Sunday, September 6, 2009
I have made mention of the theme of our 2009 visit to North Dakota: Creature Comforts. At the risk of sounding like an old fogey, I get older and creakier and crankier, I tend to place more emphasis on the things that really matter: good food, comfortable clothes, frequent stops. I have a secret theory that people who attend bird festivals feel this way too. Most of us aren't the springy chickens we used to be. So I resolved to take matters into my own hands on my Dawn Outings to Kidder County. If you're going to drag somebody out of bed while it's still dark, trudge hundreds of yards through soaked grass to a place where they may or may not get a decent look at a teeny bird circling way overhead in the rain,
There Had Better Be Pie.
Yes, there were boxed lunches in the van, and there were hand wipes and paper towels and bottles of water, but there was No Pie.
We had all eaten boxed lunches before. There is no glory in a boxed lunch. There is No Pie, No Coffee, No Warm Buttered Carrots. No Bun. No Mashed Potatoes or Meatballs, and definitely no Gravy.
So we stopped at the Woodworth Diner. And the Robinson Diner. And we had Pie.
We shrugged off our wet clothes and settled into the vinyl chairs and fully appreciated the chance to sit down in a warm dry place and eat Pie.
And Knoephla soup, which is a soup with Knephlas in it. It took me two years to find this out, but Knoephlas are flour dumplings, and the soup is a buttery creamy chowder with diced potatoes, carrots and a chicken base that was brought over by German emigrants from the Russian Empire and is absolutely Out of This World. Especially when 10 AM feels like 2 PM because you've been up since 4 AM. Does that make any sense?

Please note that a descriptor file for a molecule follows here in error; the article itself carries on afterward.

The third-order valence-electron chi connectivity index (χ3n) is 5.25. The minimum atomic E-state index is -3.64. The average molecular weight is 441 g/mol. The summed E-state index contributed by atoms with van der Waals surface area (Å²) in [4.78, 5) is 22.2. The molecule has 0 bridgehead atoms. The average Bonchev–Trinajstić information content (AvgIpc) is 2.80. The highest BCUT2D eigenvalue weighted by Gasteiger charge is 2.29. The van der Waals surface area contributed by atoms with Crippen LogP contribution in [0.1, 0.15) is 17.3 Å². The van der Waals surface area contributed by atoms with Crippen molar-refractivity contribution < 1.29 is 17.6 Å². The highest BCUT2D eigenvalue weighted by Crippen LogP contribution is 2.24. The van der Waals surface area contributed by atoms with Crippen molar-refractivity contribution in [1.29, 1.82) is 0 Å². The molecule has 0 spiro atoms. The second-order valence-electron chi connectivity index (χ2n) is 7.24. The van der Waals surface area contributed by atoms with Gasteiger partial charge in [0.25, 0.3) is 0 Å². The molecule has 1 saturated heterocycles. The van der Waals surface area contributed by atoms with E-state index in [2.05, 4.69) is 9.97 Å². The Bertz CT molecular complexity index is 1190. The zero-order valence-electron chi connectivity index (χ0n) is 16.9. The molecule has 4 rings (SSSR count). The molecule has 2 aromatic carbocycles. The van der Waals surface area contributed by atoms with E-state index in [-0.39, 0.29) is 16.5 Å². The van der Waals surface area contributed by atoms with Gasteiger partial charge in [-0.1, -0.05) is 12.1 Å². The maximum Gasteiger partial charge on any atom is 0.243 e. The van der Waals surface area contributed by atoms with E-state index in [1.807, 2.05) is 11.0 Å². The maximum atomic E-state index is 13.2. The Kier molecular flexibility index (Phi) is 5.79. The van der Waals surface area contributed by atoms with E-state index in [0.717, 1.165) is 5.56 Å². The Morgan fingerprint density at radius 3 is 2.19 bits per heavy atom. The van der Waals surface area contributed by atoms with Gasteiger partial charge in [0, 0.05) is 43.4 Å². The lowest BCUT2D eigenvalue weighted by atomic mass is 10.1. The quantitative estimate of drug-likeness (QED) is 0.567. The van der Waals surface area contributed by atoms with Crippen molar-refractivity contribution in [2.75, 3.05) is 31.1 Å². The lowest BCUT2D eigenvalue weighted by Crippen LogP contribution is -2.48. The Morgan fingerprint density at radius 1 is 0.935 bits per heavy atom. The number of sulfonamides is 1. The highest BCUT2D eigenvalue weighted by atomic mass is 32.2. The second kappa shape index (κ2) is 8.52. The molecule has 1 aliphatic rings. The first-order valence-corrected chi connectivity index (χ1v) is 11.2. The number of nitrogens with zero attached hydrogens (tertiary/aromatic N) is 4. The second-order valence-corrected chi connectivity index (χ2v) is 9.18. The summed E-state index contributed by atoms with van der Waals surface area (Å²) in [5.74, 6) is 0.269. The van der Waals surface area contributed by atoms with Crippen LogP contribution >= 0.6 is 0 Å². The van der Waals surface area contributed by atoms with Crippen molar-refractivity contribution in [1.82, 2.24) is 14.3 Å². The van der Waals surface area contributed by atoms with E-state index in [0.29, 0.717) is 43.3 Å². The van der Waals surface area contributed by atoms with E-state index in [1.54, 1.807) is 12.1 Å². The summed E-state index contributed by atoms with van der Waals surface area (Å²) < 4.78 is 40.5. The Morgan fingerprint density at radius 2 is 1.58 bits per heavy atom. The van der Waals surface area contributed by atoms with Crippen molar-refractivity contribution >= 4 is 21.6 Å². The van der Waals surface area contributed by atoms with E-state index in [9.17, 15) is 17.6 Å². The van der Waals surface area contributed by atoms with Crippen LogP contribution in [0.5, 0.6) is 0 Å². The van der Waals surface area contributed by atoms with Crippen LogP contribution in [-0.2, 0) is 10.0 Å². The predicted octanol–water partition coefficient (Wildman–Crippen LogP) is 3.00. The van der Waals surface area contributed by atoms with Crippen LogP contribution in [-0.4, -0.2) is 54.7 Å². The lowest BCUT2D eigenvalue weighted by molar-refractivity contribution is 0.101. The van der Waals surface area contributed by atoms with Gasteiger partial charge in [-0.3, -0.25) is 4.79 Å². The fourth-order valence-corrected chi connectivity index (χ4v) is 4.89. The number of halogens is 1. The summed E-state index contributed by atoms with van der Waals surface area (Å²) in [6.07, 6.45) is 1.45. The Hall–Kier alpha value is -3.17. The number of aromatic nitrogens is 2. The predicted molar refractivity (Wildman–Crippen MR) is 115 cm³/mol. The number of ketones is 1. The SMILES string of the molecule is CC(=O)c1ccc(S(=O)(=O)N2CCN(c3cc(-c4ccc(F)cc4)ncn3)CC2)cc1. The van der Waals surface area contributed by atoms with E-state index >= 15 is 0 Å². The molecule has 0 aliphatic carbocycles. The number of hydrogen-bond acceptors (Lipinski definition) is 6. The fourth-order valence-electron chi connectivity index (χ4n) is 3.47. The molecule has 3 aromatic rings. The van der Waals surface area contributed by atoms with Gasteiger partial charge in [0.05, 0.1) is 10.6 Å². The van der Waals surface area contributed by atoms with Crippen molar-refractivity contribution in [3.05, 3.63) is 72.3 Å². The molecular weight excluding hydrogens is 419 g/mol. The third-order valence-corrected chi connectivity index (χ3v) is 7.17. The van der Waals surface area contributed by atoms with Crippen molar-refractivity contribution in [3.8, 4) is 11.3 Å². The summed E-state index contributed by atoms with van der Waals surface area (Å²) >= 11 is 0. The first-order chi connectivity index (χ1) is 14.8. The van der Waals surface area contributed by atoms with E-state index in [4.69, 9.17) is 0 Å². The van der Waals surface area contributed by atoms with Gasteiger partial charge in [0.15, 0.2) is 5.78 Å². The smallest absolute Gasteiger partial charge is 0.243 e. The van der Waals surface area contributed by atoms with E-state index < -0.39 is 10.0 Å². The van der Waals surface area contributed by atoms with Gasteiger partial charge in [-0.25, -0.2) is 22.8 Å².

Knephla soup is a North Dakota specialty. Most North Dakota specialty foods are white. And they stick to yer ribs. Gimme gimme gimme.
I was charmed by these chairs, made by a local man well renowned for his ironwork.
Those are old tractor seats, and there are casters or wheelchair wheels on the bottom. I plopped down and rode them around the linoleum floor of the diner, which seemed to be something the diner ladies had seen done before. I wasn't at all worried about looking like a fool. That has already been established many times. It's too bad the chairs wouldn't fit into my luggage. I don't know the significance of the green rubber duckies suspended from the bottom of the chair; they just were.
Here is the sign-up sheet for cafe duty. Note the sponsorship from Woodworth Farmers Grain Co. Townspeople come together to make sure somebody's always working at the cafe, to keep it open and available as a social center. Even if they don't get paid. It's worth it to them to band together so everyone can have a place to go eat that isn't their own kitchen table. There are no other options for a lot of folks who can't get around any more, especially in the depths of winter. North Dakotans are like that--they do what needs to be done for the community. Here's the Hotel, Cafe and Beauty Shop in Pettibone, North Dakota. Everyone needs to eat, get their hair cut, might as well throw in a couple of beds while we're at it.
As if that weren't endearing enough:
Full disclosure: On the off chance that someone who works at or frequents the diners in the prairie pothole region is reading, I must tell you that this rhubarb pie was from the Robinson diner, not the Woodworth diner. Anyone who lives there would know that. Both were equally delicious, both home made. Mmmm. Robinson adds a generous twirl of soft serve ice cream.
Liam thinks, and announced in pure ShoomStyle, that the Woodworth Diner ladies make the Universe's Best Grilled Cheese.
"Oh, don't take a picture of me!" she laughed. As if. She's way too cute to escape.
My field trip participants came back to base the happiest of any of them. They'd seen wonderful birds (Sprague's pipits, Baird's sparrows, ferruginous hawks), compared the scent of white and purple lilacs, and Had Pie. Oh, how I wish I could have dinner there tonight.